MN Disaggregation Of Ethnic Data

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On a brilliant Sunday afternoon close to 100 people came to the Chinese Heritage Foundation's 7th annual open house at Gramercy Park to celebrate another eventful year in the Foundation's young history. Under the watchful eye of gourmand Yin Simpson a festive table of hors d'oeuvres (hot crab dip, tea leaf eggs, peanut puffs, almond cookies, pea pod chips and fresh fruit, etc.) greeted attendees upon their arrival. A warm hum of conviviality abounded as old, as well as newly found, friends sat next to each other and got caught up on community news.

On a brilliant Sunday afternoon close to 100 people came to the Chinese Heritage Foundation's 7th annual open house at Gramercy Park to celebrate another eventful year in the Foundation's young history. Under the watchful eye of gourmand Yin Simpson a festive table of hors d'oeuvres (hot crab dip, tea leaf eggs, peanut puffs, almond cookies, pea pod chips and fresh fruit, etc.) greeted attendees upon their arrival. A warm hum of conviviality abounded as old, as well as newly found, friends sat next to each other and got caught up on community news.

The theme of the program centered on engaging the young while remembering the old. Ida Lano began the program by introducing the Foundation's grant recipients from the past year, many of whom were young students. Thirteen-year-old Sarah Becker attended the National History Day competition in Washington, D. C., while second and third graders at Yinghua Academy were treated to an engaging lecture/recital by cellist Evan Drachman and pianist Mary Au. Two recent graduates of Patrick Henry High School were able to attend a week-long training and performing arts program, in Chinese, at the International Meeting of the Confucius Institute headquarters in Beijing, China. Following along a student's path, Dr. Gary Cohen, chair of the History Department at the University of Minnesota, gave an update on the CHF endowed graduate fellowship in his department. To date, three CHF fellows have completed their PhD programs and returned to Mainland China and Taiwan to begin their teaching careers. A concert by the China National Broadcasting Chorus, organized by the Minnesota Chinese Dance Theater, rounded out the Foundation's grant activities.

Margaret Wong then introduced the Foundation's Chinese Minnesotans of Note awards for 2011. The recipients were 19 Chinese American men who served in the U.S. military forces during WWII. Families of several of the deceased veterans were on hand to receive posthumous award certificates on their behalf. Among them were families of William, Thomas and Robert Wong (Betty Hum), Albert Wong (Mary and Mona), Phillip Huie (Leslie Huie; Maryanne Lo and Oy Anderson; John and Carol Huie), Fred Wong (Pearl, Judy, Karen, Patricia, Janice and Ronald), Danny Woo (Lila and Linda), Richard Hom (Blanche, Daniel and Chris Fong), Albert Hum (Allen). Families of George Sing Gee and Walter Hong were not able to attend.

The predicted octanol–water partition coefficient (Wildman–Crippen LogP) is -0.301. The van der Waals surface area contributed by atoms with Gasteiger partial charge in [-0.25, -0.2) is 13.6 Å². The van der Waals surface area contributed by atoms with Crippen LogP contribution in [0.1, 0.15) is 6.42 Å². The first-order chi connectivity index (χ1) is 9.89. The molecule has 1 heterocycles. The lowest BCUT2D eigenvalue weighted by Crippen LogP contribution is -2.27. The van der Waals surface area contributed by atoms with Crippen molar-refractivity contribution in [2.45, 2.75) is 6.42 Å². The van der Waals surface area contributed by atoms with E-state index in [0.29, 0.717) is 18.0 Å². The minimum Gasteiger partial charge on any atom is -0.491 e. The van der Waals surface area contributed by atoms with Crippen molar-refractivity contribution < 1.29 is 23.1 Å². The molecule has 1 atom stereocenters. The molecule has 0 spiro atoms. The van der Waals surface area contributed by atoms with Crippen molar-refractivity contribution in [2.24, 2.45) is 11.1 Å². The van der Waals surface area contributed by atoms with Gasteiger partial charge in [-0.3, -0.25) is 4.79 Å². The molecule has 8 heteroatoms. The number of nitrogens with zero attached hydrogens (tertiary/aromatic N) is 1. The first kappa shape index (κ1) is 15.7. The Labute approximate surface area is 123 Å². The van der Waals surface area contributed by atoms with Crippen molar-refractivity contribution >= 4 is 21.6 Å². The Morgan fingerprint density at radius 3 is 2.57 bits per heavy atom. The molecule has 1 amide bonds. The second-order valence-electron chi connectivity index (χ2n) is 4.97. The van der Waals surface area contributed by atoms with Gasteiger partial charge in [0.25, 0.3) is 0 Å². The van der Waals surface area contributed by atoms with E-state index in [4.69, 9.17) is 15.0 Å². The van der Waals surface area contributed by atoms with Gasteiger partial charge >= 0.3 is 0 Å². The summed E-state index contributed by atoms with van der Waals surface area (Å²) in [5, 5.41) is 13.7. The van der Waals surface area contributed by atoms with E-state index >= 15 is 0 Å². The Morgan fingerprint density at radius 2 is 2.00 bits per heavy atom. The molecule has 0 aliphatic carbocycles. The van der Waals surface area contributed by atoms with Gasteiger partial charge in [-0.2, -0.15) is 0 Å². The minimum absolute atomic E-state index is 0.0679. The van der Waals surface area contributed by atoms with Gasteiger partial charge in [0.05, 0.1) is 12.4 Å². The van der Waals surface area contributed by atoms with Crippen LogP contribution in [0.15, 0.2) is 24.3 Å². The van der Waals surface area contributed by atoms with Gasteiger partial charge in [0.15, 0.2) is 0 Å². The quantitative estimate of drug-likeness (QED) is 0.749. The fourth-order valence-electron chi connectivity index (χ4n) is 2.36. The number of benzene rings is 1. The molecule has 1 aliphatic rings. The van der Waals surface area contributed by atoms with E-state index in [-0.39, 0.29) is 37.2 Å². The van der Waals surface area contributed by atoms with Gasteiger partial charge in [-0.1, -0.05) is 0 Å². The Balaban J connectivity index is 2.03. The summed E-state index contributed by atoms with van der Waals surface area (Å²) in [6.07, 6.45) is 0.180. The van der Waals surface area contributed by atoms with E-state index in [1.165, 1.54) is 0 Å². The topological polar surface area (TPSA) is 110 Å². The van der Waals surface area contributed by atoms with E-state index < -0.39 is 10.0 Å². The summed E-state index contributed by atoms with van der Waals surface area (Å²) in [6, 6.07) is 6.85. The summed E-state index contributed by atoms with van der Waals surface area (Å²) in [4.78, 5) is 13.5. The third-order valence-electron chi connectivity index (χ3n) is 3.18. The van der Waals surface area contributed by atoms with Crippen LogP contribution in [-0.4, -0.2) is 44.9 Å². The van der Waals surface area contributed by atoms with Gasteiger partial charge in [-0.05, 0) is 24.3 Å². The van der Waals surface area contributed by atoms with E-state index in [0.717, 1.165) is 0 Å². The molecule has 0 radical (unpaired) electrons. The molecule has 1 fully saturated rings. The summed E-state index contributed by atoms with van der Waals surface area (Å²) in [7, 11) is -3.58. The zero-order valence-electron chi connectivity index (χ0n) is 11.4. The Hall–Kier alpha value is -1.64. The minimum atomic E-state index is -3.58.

Of the two veterans currently residing in the Twin Cities, Fred Hum was unable to attend. But Archie Hum, accompanied by daughter Missy and her husband, was on hand and generously shared his reminiscences of his WWII times in the Philippines. At present the Foundation has little information on the following veterans and would appreciate any information on them: Bing Hum, Henry Lee, Lim H. Wo, Harlan Wong, and Walter T. Wong.

For many of these veterans, this was the first time their valor was publicly recognized.  While it was unfortunate that it did not come during many of their lifetimes, their surviving families were visibly moved by this belated recognition. They were appreciative of CHF's goal to keep this little-known history of our community alive and expressed their quiet pride in their husbands and fathers in different ways. Some wanted their mothers to savor that moment of public recognition alone, while others chose to stand with them. Ron Wong spoke eloquently of his father's (Fred) abiding dedication to his adopted country and recalled many family vacations centered on visiting military bases. All survivors expressed their heartfelt appreciation for this spotlight on their loved ones.

CHF Friends chair Greg Hugh concluded the program with a brief report on the Foundation's acclaimed annual outreach event, A Passage to China, at Mall of America last April. The dates for 2012 will be April 21 and 22.

As attendees bid each other good bye, the Foundation looked forward to another year of meaningful pursuits in our community. For more information on the Foundation, please visit www.chineseheritagefoundation.org.

Photos courtesy of Bob Bergad and Will Ahern 

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CHINAINSIGHT (CI) is published monthly ((except July/August and November/December are combined) by China Insight, Inc., an independent, privately owned company started in 2001 and headquartered in the Twin Cities area of Minnesota.

CHINAINSIGHT is the only English-language American newspaper to focus exclusively on connections between the United States and the People’s Republic of China (PRC).

Our goal is to develop a mutual understanding of each other’s cultures and business environments and to foster U.S.-China cultural and business harmony.